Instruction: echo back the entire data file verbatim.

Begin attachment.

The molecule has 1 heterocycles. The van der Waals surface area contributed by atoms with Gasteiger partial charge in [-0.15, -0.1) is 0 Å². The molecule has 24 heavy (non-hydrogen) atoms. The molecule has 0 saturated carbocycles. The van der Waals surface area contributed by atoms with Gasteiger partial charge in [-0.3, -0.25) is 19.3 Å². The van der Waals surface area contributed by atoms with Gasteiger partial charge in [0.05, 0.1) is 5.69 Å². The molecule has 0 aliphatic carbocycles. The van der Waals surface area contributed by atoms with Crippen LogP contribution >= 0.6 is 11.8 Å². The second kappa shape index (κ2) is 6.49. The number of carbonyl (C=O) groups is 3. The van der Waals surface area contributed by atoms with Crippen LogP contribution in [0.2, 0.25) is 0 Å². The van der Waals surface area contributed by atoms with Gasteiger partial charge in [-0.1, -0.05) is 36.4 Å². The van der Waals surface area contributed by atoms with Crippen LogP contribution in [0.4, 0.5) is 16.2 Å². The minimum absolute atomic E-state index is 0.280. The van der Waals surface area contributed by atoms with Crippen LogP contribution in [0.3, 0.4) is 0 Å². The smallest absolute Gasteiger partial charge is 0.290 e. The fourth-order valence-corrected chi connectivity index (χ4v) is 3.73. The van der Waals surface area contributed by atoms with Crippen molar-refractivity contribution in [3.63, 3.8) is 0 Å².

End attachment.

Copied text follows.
The molecule has 1 heterocycles. The van der Waals surface area contributed by atoms with Gasteiger partial charge in [-0.15, -0.1) is 0 Å². The molecule has 24 heavy (non-hydrogen) atoms. The molecule has 0 saturated carbocycles. The van der Waals surface area contributed by atoms with Gasteiger partial charge in [-0.3, -0.25) is 19.3 Å². The van der Waals surface area contributed by atoms with Gasteiger partial charge in [0.05, 0.1) is 5.69 Å². The molecule has 0 aliphatic carbocycles. The van der Waals surface area contributed by atoms with Crippen LogP contribution >= 0.6 is 11.8 Å². The second kappa shape index (κ2) is 6.49. The number of carbonyl (C=O) groups is 3. The van der Waals surface area contributed by atoms with Crippen LogP contribution in [0.2, 0.25) is 0 Å². The van der Waals surface area contributed by atoms with Gasteiger partial charge in [-0.1, -0.05) is 36.4 Å². The van der Waals surface area contributed by atoms with Crippen LogP contribution in [0.4, 0.5) is 16.2 Å². The minimum absolute atomic E-state index is 0.280. The van der Waals surface area contributed by atoms with Crippen LogP contribution in [0.3, 0.4) is 0 Å². The smallest absolute Gasteiger partial charge is 0.290 e. The fourth-order valence-corrected chi connectivity index (χ4v) is 3.73. The van der Waals surface area contributed by atoms with Crippen molar-refractivity contribution in [3.63, 3.8) is 0 Å².